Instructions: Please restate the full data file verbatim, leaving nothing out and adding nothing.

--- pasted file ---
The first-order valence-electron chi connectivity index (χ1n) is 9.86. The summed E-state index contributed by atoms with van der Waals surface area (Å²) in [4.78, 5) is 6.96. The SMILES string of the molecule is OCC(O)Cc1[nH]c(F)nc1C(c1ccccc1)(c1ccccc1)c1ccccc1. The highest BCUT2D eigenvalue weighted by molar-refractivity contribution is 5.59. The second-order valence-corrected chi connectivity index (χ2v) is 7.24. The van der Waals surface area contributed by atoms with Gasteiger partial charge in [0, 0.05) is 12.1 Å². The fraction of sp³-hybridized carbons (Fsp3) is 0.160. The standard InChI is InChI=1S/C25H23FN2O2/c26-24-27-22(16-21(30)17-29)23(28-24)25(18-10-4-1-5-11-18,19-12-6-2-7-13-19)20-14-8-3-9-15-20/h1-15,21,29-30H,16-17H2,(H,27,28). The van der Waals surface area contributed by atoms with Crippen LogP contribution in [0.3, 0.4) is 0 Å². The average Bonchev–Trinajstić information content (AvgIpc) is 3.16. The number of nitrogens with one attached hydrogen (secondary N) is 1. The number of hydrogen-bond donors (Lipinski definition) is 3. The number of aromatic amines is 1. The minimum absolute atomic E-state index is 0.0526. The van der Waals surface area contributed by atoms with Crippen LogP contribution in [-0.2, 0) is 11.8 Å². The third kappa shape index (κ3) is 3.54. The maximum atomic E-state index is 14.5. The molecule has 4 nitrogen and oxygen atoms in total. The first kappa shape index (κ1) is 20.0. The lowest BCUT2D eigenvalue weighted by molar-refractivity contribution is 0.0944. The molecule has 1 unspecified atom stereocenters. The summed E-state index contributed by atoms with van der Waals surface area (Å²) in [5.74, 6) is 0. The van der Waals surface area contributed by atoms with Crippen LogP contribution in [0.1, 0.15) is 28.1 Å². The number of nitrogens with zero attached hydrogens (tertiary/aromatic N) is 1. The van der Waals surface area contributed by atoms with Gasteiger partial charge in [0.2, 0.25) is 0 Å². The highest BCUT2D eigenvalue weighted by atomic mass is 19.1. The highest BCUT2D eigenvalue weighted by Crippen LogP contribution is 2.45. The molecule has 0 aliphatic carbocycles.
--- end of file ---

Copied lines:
The first-order valence-electron chi connectivity index (χ1n) is 9.86. The summed E-state index contributed by atoms with van der Waals surface area (Å²) in [4.78, 5) is 6.96. The SMILES string of the molecule is OCC(O)Cc1[nH]c(F)nc1C(c1ccccc1)(c1ccccc1)c1ccccc1. The highest BCUT2D eigenvalue weighted by molar-refractivity contribution is 5.59. The second-order valence-corrected chi connectivity index (χ2v) is 7.24. The van der Waals surface area contributed by atoms with Gasteiger partial charge in [0, 0.05) is 12.1 Å². The fraction of sp³-hybridized carbons (Fsp3) is 0.160. The standard InChI is InChI=1S/C25H23FN2O2/c26-24-27-22(16-21(30)17-29)23(28-24)25(18-10-4-1-5-11-18,19-12-6-2-7-13-19)20-14-8-3-9-15-20/h1-15,21,29-30H,16-17H2,(H,27,28). The van der Waals surface area contributed by atoms with Crippen LogP contribution in [0.3, 0.4) is 0 Å². The average Bonchev–Trinajstić information content (AvgIpc) is 3.16. The number of nitrogens with one attached hydrogen (secondary N) is 1. The number of hydrogen-bond donors (Lipinski definition) is 3. The number of aromatic amines is 1. The minimum absolute atomic E-state index is 0.0526. The van der Waals surface area contributed by atoms with Crippen LogP contribution in [-0.2, 0) is 11.8 Å². The third kappa shape index (κ3) is 3.54. The maximum atomic E-state index is 14.5. The molecule has 4 nitrogen and oxygen atoms in total. The first kappa shape index (κ1) is 20.0. The lowest BCUT2D eigenvalue weighted by molar-refractivity contribution is 0.0944. The molecule has 1 unspecified atom stereocenters. The summed E-state index contributed by atoms with van der Waals surface area (Å²) in [5.74, 6) is 0. The van der Waals surface area contributed by atoms with Crippen LogP contribution in [0.1, 0.15) is 28.1 Å². The number of nitrogens with zero attached hydrogens (tertiary/aromatic N) is 1. The van der Waals surface area contributed by atoms with Gasteiger partial charge in [0.2, 0.25) is 0 Å². The highest BCUT2D eigenvalue weighted by atomic mass is 19.1. The highest BCUT2D eigenvalue weighted by Crippen LogP contribution is 2.45. The molecule has 0 aliphatic carbocycles.